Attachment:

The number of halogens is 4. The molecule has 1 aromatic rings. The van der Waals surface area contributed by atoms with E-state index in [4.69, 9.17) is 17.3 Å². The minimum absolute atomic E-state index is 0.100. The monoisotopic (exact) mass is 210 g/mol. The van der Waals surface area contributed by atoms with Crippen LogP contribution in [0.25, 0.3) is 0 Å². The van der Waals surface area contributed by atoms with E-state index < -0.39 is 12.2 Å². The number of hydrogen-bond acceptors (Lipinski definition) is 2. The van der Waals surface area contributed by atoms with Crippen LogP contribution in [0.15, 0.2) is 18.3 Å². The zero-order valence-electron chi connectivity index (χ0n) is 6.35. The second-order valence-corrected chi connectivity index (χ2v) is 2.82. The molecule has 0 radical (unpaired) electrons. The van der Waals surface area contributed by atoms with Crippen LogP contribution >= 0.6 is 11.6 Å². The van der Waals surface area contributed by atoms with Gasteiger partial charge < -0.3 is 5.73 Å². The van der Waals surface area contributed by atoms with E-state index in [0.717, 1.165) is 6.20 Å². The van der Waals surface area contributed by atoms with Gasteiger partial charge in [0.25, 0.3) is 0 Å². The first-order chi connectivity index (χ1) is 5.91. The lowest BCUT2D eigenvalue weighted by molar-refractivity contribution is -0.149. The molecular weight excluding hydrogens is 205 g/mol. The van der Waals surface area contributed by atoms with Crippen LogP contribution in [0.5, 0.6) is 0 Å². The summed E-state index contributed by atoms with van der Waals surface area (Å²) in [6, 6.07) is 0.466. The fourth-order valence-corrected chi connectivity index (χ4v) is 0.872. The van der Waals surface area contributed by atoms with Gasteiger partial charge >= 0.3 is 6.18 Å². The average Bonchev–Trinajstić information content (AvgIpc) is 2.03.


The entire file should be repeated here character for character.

The number of halogens is 4. The molecule has 1 aromatic rings. The van der Waals surface area contributed by atoms with E-state index in [4.69, 9.17) is 17.3 Å². The minimum absolute atomic E-state index is 0.100. The monoisotopic (exact) mass is 210 g/mol. The van der Waals surface area contributed by atoms with Crippen LogP contribution in [0.25, 0.3) is 0 Å². The van der Waals surface area contributed by atoms with E-state index < -0.39 is 12.2 Å². The number of hydrogen-bond acceptors (Lipinski definition) is 2. The van der Waals surface area contributed by atoms with Crippen LogP contribution in [0.15, 0.2) is 18.3 Å². The zero-order valence-electron chi connectivity index (χ0n) is 6.35. The second-order valence-corrected chi connectivity index (χ2v) is 2.82. The molecule has 0 radical (unpaired) electrons. The van der Waals surface area contributed by atoms with Crippen LogP contribution >= 0.6 is 11.6 Å². The van der Waals surface area contributed by atoms with Gasteiger partial charge < -0.3 is 5.73 Å². The van der Waals surface area contributed by atoms with E-state index in [0.717, 1.165) is 6.20 Å². The van der Waals surface area contributed by atoms with Gasteiger partial charge in [0.25, 0.3) is 0 Å². The first-order chi connectivity index (χ1) is 5.91. The lowest BCUT2D eigenvalue weighted by molar-refractivity contribution is -0.149. The molecular weight excluding hydrogens is 205 g/mol. The van der Waals surface area contributed by atoms with Crippen LogP contribution in [0.5, 0.6) is 0 Å². The summed E-state index contributed by atoms with van der Waals surface area (Å²) in [6, 6.07) is 0.466. The fourth-order valence-corrected chi connectivity index (χ4v) is 0.872. The van der Waals surface area contributed by atoms with Gasteiger partial charge >= 0.3 is 6.18 Å². The average Bonchev–Trinajstić information content (AvgIpc) is 2.03.